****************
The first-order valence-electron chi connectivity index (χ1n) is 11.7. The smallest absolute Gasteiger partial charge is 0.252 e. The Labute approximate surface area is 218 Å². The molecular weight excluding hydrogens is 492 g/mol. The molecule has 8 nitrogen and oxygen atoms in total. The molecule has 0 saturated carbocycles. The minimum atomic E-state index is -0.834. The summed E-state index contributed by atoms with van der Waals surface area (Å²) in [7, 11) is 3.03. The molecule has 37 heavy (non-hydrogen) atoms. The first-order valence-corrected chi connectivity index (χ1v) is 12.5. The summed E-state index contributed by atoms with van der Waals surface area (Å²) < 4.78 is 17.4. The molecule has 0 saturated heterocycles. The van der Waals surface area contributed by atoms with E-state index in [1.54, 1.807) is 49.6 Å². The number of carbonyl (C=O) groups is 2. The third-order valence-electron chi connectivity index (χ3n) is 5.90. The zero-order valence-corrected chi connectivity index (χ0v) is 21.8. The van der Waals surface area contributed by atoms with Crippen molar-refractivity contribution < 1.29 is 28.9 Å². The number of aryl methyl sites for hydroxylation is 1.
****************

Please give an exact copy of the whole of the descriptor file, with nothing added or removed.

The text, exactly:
The first-order valence-electron chi connectivity index (χ1n) is 11.7. The smallest absolute Gasteiger partial charge is 0.252 e. The Labute approximate surface area is 218 Å². The molecular weight excluding hydrogens is 492 g/mol. The molecule has 8 nitrogen and oxygen atoms in total. The molecule has 0 saturated carbocycles. The minimum atomic E-state index is -0.834. The summed E-state index contributed by atoms with van der Waals surface area (Å²) in [7, 11) is 3.03. The molecule has 37 heavy (non-hydrogen) atoms. The first-order valence-corrected chi connectivity index (χ1v) is 12.5. The summed E-state index contributed by atoms with van der Waals surface area (Å²) < 4.78 is 17.4. The molecule has 0 saturated heterocycles. The van der Waals surface area contributed by atoms with E-state index in [1.54, 1.807) is 49.6 Å². The number of carbonyl (C=O) groups is 2. The third-order valence-electron chi connectivity index (χ3n) is 5.90. The zero-order valence-corrected chi connectivity index (χ0v) is 21.8. The van der Waals surface area contributed by atoms with Crippen molar-refractivity contribution < 1.29 is 28.9 Å². The number of aryl methyl sites for hydroxylation is 1.